Home Atmosphere

Before I ever had a child, I was the director of a preschool for several years. Time and time again, I would hear parents say, “Kids don’t come with an instruction manual, you know!”

I used to laugh at the saying. Now that I’m a mother, I understand. As I read my Bible, though, I’ve learned one important thing: God did give us an instruction manual – a comprehensive instruction manual – not only for salvation and how to live our lives, but how to translate that into child rearing.

There are many Bible passages that talk about how we are to treat each other. In 1 Thessalonians, Paul writes a letter to the “brethren” and reminds them about how he and his co-laborers had behaved while among them. In fact, Paul outlined how he had not behaved, then how he had behaved. Interestingly enough, he compares himself to a nursing mother and a father who comforts, charges and exhorts his children.  Placed in the context of parenting, an interesting picture evolves as to how we should be parenting, verses how we should not be parenting. In brief, Paul writes:

We suffered and were shamefully treated, but boldly spoke unto you the gospel entrusted to us of God even with much contention. Our counsel was not deceitful, nor unclean (unchaste, sinful) nor in guile (sly, crafty); not as pleasing men (pacifying, placating). We used no flattering words or the cloak of covetousness (greediness; trying to get something without asking; causing others to feel sorry for us thereby showering us with desired items). We sought not glory of men nor were we burdensome (1 Thessalonians 2:1-6).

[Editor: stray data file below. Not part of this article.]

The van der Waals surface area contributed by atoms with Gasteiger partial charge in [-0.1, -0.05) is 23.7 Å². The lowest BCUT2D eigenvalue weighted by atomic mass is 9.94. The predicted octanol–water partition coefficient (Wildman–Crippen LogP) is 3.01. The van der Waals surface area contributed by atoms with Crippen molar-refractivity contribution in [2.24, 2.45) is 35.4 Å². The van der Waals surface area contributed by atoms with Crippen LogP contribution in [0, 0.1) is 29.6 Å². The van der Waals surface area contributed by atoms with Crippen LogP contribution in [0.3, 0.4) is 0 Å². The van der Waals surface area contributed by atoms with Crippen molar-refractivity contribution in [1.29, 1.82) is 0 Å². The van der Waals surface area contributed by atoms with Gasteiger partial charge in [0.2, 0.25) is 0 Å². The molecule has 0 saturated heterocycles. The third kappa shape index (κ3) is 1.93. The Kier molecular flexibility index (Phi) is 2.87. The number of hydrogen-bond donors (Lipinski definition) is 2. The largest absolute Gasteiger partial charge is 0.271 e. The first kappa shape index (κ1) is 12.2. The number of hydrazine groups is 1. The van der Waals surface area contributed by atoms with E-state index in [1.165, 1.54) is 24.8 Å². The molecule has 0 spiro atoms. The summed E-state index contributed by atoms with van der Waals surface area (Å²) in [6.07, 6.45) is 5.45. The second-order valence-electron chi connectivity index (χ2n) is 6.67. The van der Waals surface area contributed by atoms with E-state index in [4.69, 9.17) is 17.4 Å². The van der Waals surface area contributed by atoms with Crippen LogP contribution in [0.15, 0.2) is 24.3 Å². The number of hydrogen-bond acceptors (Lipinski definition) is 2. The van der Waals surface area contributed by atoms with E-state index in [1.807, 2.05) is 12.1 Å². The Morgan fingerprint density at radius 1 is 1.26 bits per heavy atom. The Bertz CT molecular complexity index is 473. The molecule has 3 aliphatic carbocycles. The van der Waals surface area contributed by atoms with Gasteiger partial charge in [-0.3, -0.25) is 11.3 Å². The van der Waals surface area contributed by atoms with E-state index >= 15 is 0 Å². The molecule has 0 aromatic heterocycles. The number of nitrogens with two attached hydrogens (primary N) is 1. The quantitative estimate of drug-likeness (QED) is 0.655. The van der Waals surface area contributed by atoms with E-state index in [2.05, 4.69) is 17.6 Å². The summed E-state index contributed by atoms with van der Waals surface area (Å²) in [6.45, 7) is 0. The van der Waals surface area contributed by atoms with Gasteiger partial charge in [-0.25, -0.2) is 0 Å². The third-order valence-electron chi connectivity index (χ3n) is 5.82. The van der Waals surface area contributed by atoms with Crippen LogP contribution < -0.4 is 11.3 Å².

But we were gentle among you, even as a nursing [mother] cherishes her children: Being affectionate and desirous to impart the gospel of God and our own souls to you, we labored day and night to teach you the gospel of God. We have behaved ourselves holy, justly, unblameably (commendably). We have exhorted (commanded) and comforted and charged (instructed) you as a father does his children that you would walk worthy of God’s kingdom and glory (1 Thessalonians 2:7-13).

Paul also writes that fathers are not to provoke children to wrath but to bring them up in the nurture and admonition of the Lord, “lest they become discouraged” (Ephesians 6:4; Colossians 3:21).

Placed alongside the myriad of texts counseling parents on how to teach and train our children, these verses elaborate on the home atmosphere most conducive to bringing up a child in the way he should go so that when he is old he will not depart from it (Proverbs 22:6). Our children are our glory and joy; we want them to receive the word of God as truth (1 Thessalonians 2:13, 20).

Remember that just as you are in your family, so you will be in the church. Just as you treat your children, so will you treat Christ. If you cherish an un-Christlike spirit, you are dishonoring God.... {SD 255.3}



© 2012, C. Gillan Byrne


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1White, E. G. (1955). Influence of a Christian Life at Home (Chapter Title). In E. G. White Publications (Eds.), Sons and Daughters of God (p. 255). Hagerstown, MD: Review and Herald Publishing Association.

1 Thessalonians 2:2-13, 20 (King James Version)

Ephesians 6:4 (KJV)

Colossians 3:21 (KJV)

Proverbs 22:6 (KJV)

Complete Published writings of EGW

Bible Gateway website for KJV

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